This page on calculating derivatives by definition is a follow-up to the page An Intuitive Introduction to the Derivative. On that page, we arrived at the limit definition of the derivative through two routes: one using geometric intuition and the other using physical intuition.
Let's restate that definition. Given a function f, the derivative of that function at a point x equals:
On that introductory page, I used Δx instead of h. Now I will be using h because it is easier to manipulate it algebraically, and we'll be doing a lot of manipulations. Let's examples of how to apply this definition to actually calculate the derivative of a function.
Let's calculate the derivative by definition of the simplest of functions, a constant. That is, we consider
where c is a constant. There is only one thing to do, apply the definition. As the function is constant, we have that
This implies that the difference in the numerator of the definition equals zero
This make the calculation really easy
The derivative of a constant is zero. This is a very important fact that you will use all the time. And it makes intuitive sense also, both geometrically and physically.
The derivative gives the rate of change of the function. As the constant doesn't change, its rate of change equals zero. Geometrically, the graph of a constant function equals a straight horizontal line. Hence, its slope equals zero.
Now, let's calculate, using the definition, the derivative of
After the constant function, this is the simplest function I can think of. In this case the calculation of the limit is also easy, because
Then, the derivative is
The derivative of x equals 1.
This example will make us work just a little bit more than the others. We consider the function:
In this case we have that
Replacing this expression into the limit, we get
This limit can be solved by factoring h
The derivative of x² is 2x.
Let's now use the definition to deduce a simple rule for derivatives. Let's say we have a function F that is the sum of two other functions, f and g:
We'll try to calculate the derivative of F in terms of the derivatives of f and g. As one might expect, the derivative of F equals the sum of the derivatives of f and g. To prove that, we do the only thing that we can do, use the definition
We have that:
Let's replace these two expressions in the definition of the derivative
Now let's reorder the terms in the numerator to make evident where the derivatives of f and g will appear
And in fact we can break down this expression into two limits
What we proved is the following
That is, the derivative of a sum is the sum of the derivatives of each term. For example, let's consider the function:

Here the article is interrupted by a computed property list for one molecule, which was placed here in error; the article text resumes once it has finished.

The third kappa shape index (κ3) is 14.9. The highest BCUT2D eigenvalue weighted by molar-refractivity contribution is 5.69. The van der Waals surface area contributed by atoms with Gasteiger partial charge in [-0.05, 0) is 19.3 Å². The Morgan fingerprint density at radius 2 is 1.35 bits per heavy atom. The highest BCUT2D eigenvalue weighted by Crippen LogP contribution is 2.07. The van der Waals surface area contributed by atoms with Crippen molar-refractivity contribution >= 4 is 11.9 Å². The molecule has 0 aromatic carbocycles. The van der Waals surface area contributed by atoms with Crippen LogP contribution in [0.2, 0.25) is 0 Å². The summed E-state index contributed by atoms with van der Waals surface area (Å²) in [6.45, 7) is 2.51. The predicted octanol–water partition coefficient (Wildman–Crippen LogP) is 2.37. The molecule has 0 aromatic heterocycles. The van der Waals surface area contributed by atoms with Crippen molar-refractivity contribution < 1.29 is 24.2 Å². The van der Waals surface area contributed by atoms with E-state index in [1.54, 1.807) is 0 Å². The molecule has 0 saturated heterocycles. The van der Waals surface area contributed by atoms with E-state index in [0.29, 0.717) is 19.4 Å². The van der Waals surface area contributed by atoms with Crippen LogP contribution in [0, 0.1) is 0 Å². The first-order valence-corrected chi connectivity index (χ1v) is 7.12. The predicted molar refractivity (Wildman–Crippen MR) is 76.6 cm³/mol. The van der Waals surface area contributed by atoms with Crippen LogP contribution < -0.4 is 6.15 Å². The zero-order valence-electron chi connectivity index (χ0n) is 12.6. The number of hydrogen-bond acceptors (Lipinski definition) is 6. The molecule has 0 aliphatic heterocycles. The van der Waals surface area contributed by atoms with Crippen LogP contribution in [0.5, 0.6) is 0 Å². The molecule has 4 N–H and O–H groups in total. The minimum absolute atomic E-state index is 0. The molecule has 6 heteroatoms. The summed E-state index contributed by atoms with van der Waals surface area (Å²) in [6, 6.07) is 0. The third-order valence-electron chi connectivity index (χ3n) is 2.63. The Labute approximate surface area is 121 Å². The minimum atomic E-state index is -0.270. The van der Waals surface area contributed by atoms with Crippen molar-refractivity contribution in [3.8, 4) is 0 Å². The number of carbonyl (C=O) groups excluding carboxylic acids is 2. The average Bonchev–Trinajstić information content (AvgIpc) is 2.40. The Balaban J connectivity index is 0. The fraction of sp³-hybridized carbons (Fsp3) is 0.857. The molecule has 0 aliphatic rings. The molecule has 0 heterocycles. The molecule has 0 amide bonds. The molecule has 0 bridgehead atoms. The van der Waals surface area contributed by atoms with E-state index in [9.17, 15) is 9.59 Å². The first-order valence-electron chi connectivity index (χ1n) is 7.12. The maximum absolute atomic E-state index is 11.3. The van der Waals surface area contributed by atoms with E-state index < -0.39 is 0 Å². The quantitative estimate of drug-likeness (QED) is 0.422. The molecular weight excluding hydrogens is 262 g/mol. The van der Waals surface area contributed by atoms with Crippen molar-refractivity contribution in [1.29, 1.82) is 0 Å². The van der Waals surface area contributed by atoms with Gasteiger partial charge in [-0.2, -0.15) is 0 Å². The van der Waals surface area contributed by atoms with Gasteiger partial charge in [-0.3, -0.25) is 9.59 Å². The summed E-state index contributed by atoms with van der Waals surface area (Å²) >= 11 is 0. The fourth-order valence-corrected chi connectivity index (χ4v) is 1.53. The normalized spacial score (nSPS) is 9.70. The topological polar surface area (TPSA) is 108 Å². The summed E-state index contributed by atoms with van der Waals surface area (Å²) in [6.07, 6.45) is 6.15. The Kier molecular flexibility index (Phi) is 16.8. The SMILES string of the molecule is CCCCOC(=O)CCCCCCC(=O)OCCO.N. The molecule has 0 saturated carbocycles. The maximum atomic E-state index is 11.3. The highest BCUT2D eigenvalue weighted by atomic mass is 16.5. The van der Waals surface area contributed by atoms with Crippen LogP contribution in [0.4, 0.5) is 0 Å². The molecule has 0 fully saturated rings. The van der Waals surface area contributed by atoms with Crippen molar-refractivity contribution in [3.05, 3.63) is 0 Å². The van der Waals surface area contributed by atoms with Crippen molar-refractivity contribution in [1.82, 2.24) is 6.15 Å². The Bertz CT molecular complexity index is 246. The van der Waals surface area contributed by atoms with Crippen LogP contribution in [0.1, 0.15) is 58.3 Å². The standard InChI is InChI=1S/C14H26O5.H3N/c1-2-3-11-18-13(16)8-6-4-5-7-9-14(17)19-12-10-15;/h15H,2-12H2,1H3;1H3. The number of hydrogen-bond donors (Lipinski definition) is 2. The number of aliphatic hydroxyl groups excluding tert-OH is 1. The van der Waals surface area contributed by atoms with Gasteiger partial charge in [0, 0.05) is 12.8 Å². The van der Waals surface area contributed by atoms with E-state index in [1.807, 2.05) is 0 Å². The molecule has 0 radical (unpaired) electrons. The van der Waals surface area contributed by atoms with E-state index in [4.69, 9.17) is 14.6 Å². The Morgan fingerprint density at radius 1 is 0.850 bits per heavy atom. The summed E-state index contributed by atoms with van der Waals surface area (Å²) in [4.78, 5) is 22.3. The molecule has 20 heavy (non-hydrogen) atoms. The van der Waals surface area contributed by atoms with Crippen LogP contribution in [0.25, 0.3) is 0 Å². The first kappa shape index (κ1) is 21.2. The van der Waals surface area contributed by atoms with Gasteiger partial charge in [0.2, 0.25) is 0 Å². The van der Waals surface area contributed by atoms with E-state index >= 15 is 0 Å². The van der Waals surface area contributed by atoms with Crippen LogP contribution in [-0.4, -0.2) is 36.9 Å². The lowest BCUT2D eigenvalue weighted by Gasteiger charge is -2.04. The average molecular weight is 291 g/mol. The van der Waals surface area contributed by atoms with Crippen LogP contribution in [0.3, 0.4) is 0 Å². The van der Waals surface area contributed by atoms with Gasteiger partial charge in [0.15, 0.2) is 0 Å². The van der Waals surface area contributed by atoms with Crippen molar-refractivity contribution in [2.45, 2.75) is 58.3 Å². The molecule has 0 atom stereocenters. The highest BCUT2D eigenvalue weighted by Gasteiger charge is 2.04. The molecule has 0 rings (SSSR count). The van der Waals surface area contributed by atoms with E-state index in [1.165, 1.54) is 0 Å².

We know the derivative of each term, so the derivative of the sum is:
The same rule applies for differences, because we can think of a difference as a sum in disguise.
Let's consider a function of the type
where c is a constant. Let's calculate the derivative of F in terms of the derivative of f. We have that
We can factor the constant c and take it out of the limit sign
That is, we can take constants out, as with limits, when calculating derivatives. For example,
This example is what is called the power rule. We'll calculate the derivative of x raised to the n-th power
This rule is very important because it allows us to calculate the derivative of any polynomial function. Let's get down to it. As always, we apply the definition
Now we have a problem, how do we expand the following
There is a theorem in algebra that solves our problem. It is the binomial theorem. To learn about it, or just to recall if you already know it, I recommend you KhanAcademy's video on the binomial theorem. The binomial theorem says the following:
Replacing a=x and b=h in the preceding formula, we get that
If we subtract x to the n-th power to both sides we get
Now, if we divide both sides by h, we get
If we take the limit as h approaches infinity of both sides, in the left side we get the derivative of f, and in the right side a bunch of things approach zero. Notice that the first term in the right does not have an h, so we can take it out of the limit sign:
Pay attention to the factors highlighted in pink. These are powers of h, that will approach zero as h approaches zero. The etc represents a bunch of terms that have higher powers of h in the numerator.
So, all the terms, starting from the second, will approach zero when h approaches zero
Using Leibniz notation
This is the hardest proof we have done so far, but it is very important. This rule includes the special case of f(x) = x² that we calculated earlier. Let's try to understand how to apply this rule.
This rule is somewhat similar to the rule for logarithms of powers: you take the power "down", and then lower the power of x by 1.
As I said earlier, this important rule allows us to calculate the derivative of any polynomial. For example:
Let's do one more. This one can't be calculated using the power rule.
Notice that all the derivatives we calculated thus far were of polynomial functions. This means that we could have calculated all of them using the power rule. This one isn't a polynomial. So, we must use the definition. We have that
Now, we can add the fractions in the numerator
This fraction can be simplified a bit more
And now, we only need to make h equal to zero to obtain the value of the limit
Now, here are some problems for you to solve. First there are some problems where you'll need to apply the power rule. Then there are some problems where you'll need to use the definition to find the derivative of some functions.
If you have doubts or want to discuss a problem, leave a comment below.
Find the derivative of the following polynomial functions using the power rule.
Find the derivative of the following functions using the definition.